This post has been corrected. See note below for details.
Jew Pond likely will not be Jew Pond much longer. Mont Vernon, N.H., voted Tuesday night to petition to have the moniker changed.
It was not a unanimous vote.
Feelings were mixed on the subject in the small New England town.
"Here in New England, there's a lot of history and tradition," Rich Masters, health officer for Mont Vernon, told The Times on Wednesday, "and a lot of folks highly value that."
Masters spearheaded the effort to change the name of the small, manmade pond. The environmental engineer was an 18-year California resident who returned to the New England area with his wife and new baby to be closer to family. He first saw the name of the pond while looking through maps.
"I look at U.S. geological survey maps as part of my job," Masters said. "When looking at the USGS map for Mont Vernon, I came across this 'Jew Pond' on the map, and I was quite a bit surprised that in this day and age it was listed there and hadn't been changed."
But residents didn't go around calling the site Jew Pond.
"I never heard anyone use that name in town," Masters said. "It's been known by other names, Carleton Pond -- the pond on the way to the dump [he laughed]. This is rural New England, we have to haul our trash to the dump every Saturday."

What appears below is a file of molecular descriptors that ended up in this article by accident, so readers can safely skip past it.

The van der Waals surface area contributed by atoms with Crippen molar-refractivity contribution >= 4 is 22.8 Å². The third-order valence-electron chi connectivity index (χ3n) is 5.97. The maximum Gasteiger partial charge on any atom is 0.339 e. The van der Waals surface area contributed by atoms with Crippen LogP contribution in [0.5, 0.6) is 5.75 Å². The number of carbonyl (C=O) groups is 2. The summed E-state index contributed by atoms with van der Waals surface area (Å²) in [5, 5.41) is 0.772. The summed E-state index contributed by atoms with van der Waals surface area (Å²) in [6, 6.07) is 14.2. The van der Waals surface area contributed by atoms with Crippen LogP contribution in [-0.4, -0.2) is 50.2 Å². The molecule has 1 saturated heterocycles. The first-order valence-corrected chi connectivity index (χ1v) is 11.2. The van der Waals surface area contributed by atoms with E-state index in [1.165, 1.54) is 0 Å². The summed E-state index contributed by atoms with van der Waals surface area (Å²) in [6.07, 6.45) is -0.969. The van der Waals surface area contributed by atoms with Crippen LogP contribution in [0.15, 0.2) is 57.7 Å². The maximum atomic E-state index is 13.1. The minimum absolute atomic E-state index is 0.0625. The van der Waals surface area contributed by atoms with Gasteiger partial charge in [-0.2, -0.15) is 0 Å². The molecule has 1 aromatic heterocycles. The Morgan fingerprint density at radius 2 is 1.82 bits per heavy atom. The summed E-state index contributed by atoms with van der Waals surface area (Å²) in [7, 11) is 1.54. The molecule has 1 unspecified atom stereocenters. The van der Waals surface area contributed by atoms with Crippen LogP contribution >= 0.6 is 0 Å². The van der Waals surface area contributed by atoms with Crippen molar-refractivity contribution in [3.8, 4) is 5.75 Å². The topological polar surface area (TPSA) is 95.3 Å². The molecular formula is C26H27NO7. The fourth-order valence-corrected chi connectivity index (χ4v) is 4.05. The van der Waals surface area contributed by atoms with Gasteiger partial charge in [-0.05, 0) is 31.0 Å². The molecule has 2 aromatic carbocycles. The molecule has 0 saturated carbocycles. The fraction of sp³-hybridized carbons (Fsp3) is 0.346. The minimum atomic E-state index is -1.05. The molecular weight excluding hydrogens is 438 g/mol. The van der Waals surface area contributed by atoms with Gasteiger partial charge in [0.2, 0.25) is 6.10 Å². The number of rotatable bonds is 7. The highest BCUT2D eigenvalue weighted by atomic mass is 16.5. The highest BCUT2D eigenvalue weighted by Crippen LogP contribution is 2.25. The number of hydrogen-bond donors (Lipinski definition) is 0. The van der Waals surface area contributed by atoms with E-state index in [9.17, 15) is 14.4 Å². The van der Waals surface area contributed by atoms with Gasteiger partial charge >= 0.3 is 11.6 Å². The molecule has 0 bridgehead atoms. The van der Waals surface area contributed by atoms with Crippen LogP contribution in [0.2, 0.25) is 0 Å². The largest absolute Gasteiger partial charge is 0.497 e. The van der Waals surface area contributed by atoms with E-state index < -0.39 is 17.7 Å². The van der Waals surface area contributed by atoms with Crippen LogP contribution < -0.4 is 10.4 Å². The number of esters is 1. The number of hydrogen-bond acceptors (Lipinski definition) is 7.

But in summer 2010, a dangerous algae bloom forced the closure of the pond. The local paper wrote up the story, and the headline, Masters said, was jarring: "Jew Pond ... in big, bold letters. ... That was the first time many people had known what it was called or seen it in print."
Some residents decided the name "didn't reflect well on the town," Masters said, and that it was time for a change. But the selectmen -- the town supervisory board -- were in no hurry.
"They decided not to take any action because nobody came into their office demanding that it be changed," Masters said. So, after a year went by, Masters decided "to get the ball rolling," beginning the process for a vote to petition for a change by the U.S. Geological Survey.
In the meantime, a local woman who attends the University of New Hampshire, Katelyn Ann Dobbs, created a video, "The Story Behind Jew Pond," which drew wider attention. The thoughtful documentary includes comments from both supporters of the name change and those who said, really, who cares?
When the video drew attention, "that's when the issue started getting some traction," Masters said, with "nonstop chatter on ... the town Facebook page. It was pretty controversial. People were saying it had been that way for 80 years so why change it. Some people didn't think it was all that offensive. Other people said, absolutely, this is offensive."
The issue was decided Tuesday night with a town meeting; everyone present got a vote, Masters said. The final tally was 104 in favor of petitioning for a name change and 33 against. The new name is as yet undecided, Masters said, and will be considered later.
Was he satisfied with the outcome?
"I certainly would have liked to have seen a unanimous vote on it," Masters said, noting, however, the strong New England emphasis on maintaining tradition. "But it was the right thing to do. I'm very glad it passed and very proud of the town."
[For the record, 3:20 p.m. March 17: An earlier version of this post incorrectly said Katelyn Ann Dobbs was a student at the University of Virginia.]